EM: I think, like most photographers, I was intimidated by going to some of these exotic places because when you start to point your camera at someone you feel guilty right away. Then they shy away or they say no, or they raise their hand. You don't know if you should switch to a telephoto lens, try to sneak the picture or not even shoot at all.

When I went to Burma on a personal assignment I went through a sort of spiritual transformation. I came across this little boy getting his head shaved in the ceremony called Becoming Buddha at the Schwe Dagon Pagoda in downtown Rangoon, and it was one of the most incredible things that I have ever seen in my life. Photographing him, getting that image, changed me both spiritually and the way I, as a photographer, saw things visually. I'm not sure that I can really explain how this all happened, but from that point on I just was empowered to walk into those situations and make images. Nothing intimidated me, I didn't try to steal the images, I didn't try to force my way into these situations. I was very aware of the personal space of the people that I was photographing, the culture where I was, and the religion. I respected that, and yet somehow I had been given this key to walk into these situations and make these images. It just was all transforming, and it started with being able to photograph that little boy in Burma.

SB: That's a remarkable story. It sounds like your epiphany blessed you with an understanding and a confidence that attuned you to your subjects. One of the powerful visual techniques you used in a number of images in the Last Places on Earth was strongly colored negative space. Many photographers use selective focus to isolate their subjects, but typically such out-of-focus backgrounds are muted. You seem to be drawn to intensely saturated backgrounds. Can you tell us a bit about that? Do you look for those possibilities as you create images or is it unconscious?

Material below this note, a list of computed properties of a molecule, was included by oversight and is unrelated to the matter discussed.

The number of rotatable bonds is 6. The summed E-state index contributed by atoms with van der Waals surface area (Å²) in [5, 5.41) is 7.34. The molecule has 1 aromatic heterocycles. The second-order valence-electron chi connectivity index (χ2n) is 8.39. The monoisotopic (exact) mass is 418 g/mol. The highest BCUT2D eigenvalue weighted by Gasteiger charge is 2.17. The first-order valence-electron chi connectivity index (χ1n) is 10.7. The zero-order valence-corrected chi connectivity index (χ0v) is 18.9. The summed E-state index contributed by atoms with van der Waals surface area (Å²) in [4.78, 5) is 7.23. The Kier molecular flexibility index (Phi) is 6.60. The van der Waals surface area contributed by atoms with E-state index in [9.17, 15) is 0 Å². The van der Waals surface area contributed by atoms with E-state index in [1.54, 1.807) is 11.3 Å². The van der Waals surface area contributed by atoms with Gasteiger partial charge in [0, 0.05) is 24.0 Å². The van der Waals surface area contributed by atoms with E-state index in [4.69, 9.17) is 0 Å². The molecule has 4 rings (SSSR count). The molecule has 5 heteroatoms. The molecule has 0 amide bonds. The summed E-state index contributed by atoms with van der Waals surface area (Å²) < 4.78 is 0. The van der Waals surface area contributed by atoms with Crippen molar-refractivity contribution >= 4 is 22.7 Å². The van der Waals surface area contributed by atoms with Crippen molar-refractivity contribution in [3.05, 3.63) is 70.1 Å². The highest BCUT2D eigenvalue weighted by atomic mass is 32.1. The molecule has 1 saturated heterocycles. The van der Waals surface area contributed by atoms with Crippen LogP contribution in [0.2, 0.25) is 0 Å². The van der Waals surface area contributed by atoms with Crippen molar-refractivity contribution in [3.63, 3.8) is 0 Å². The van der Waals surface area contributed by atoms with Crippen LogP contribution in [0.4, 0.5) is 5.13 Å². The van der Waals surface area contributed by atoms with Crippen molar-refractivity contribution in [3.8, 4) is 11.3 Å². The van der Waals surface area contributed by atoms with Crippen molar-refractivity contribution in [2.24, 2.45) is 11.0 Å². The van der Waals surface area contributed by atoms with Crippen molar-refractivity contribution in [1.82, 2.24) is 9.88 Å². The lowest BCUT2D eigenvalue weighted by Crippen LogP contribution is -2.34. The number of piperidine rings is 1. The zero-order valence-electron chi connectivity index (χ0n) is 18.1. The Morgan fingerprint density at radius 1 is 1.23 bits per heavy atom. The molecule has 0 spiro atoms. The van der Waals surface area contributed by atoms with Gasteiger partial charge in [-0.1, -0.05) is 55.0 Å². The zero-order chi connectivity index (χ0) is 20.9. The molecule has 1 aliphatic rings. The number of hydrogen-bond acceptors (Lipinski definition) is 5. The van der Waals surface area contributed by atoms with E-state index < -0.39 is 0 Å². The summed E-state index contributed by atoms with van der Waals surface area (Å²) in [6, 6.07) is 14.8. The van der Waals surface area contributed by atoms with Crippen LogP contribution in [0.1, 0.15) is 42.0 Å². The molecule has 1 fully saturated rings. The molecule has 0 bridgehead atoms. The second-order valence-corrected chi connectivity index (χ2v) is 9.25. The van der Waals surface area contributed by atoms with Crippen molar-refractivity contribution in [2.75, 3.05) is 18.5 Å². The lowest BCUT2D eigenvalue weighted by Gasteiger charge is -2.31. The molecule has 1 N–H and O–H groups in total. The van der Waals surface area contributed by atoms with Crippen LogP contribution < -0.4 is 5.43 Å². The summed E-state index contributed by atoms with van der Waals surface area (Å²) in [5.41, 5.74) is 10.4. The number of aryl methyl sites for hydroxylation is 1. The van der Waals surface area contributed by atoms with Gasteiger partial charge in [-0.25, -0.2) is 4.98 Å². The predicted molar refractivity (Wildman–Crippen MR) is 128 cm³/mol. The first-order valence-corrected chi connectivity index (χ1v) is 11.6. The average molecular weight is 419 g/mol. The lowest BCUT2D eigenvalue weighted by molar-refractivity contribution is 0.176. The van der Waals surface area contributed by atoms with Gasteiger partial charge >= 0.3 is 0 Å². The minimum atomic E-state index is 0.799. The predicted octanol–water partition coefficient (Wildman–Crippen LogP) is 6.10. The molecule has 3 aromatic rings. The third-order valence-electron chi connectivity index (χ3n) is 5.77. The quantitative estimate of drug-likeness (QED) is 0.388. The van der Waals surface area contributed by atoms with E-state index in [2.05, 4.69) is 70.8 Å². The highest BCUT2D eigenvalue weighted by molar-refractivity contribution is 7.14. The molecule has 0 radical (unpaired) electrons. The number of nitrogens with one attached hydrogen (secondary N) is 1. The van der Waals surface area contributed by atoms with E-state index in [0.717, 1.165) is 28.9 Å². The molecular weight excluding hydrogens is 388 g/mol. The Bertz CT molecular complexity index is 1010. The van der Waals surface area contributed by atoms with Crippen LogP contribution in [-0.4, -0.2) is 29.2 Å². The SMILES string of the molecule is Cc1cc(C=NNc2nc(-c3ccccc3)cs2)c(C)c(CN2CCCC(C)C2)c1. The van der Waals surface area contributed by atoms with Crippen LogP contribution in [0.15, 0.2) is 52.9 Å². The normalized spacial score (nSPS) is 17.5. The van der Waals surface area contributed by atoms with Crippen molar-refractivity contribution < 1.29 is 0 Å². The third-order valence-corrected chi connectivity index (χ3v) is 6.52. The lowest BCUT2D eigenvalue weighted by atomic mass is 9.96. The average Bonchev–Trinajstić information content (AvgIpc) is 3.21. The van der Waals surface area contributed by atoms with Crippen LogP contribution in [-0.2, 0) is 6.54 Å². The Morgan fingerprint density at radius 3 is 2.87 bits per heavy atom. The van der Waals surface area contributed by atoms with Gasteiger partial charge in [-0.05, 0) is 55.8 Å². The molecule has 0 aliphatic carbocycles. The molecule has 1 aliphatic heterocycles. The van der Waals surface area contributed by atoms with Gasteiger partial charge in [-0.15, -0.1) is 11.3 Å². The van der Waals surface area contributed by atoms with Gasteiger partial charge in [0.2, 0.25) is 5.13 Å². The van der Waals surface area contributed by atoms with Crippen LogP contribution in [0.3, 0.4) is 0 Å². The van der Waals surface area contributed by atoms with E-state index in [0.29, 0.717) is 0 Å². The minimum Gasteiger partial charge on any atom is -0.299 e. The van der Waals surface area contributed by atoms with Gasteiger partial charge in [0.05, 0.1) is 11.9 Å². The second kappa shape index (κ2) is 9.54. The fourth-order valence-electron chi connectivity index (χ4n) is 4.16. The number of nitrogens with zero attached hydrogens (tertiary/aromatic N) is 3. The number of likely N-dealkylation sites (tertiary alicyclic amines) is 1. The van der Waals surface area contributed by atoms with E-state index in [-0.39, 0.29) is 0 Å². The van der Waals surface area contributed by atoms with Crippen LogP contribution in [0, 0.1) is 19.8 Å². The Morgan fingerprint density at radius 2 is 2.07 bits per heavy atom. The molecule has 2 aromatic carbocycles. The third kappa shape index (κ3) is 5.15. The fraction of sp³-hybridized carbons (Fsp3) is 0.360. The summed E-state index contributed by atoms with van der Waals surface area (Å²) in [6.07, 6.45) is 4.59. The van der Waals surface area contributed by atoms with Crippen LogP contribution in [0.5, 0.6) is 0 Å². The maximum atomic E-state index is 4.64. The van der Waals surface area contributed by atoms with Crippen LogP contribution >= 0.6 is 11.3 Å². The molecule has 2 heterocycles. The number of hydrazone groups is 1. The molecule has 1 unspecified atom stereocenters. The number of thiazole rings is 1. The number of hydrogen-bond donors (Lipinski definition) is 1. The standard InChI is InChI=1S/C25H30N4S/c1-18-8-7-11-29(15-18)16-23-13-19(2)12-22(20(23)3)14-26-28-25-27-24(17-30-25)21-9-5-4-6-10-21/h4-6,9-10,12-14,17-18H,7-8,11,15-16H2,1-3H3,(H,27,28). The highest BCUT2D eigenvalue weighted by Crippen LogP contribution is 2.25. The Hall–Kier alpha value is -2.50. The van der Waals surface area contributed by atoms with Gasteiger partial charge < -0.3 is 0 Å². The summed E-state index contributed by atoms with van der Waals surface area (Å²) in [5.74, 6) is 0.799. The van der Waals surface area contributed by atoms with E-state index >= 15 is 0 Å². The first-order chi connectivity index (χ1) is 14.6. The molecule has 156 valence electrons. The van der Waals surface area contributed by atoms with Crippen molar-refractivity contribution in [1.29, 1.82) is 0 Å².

EM: It is unconscious. I let the subject or whatever it is that I'm seeing dictate what happens.

In the pictures in the book the color ranges from the primary colors that are from the early part of my career to much more muted tones and the strong use of browns and maroons. I knew I was changing when I was working on the book and I was allowing that change to happen. I was shooting in a style that was very different from my early work.

My early work tended to be very carefully thought out and I would not work around the subject shooting a lot. But when I got to Burma I couldn't stop shooting. I literally shot 5000 photographs in four or five days. I was shooting day and night, shooting very rapidly, not thinking about anything technical from the standpoint of my early images. In shooting my early images, I always thought about things that were technical. I always looked at the exposure. You could ask me 10 years later what shutter speed I shot a particular image with and I could tell you.

Here I was sort of subliminally aware of the technique. I was using aperture priority. I was aware of the shutter speeds and the f/stops in the viewfinder, but not really thinking about them. If it was five stops under what you could normally shoot with the f/stop and shutter speed combination, I didn't care. If I was shooting at a 1/15 sec handheld with a 300mm lens, I didn't care. It really came down to, hey it might work or it might not, but it's interesting. I know there is not enough light but I'm still going to shoot it. Whereas before I would have said to myself, I can't shoot in this situation so I wouldn't try.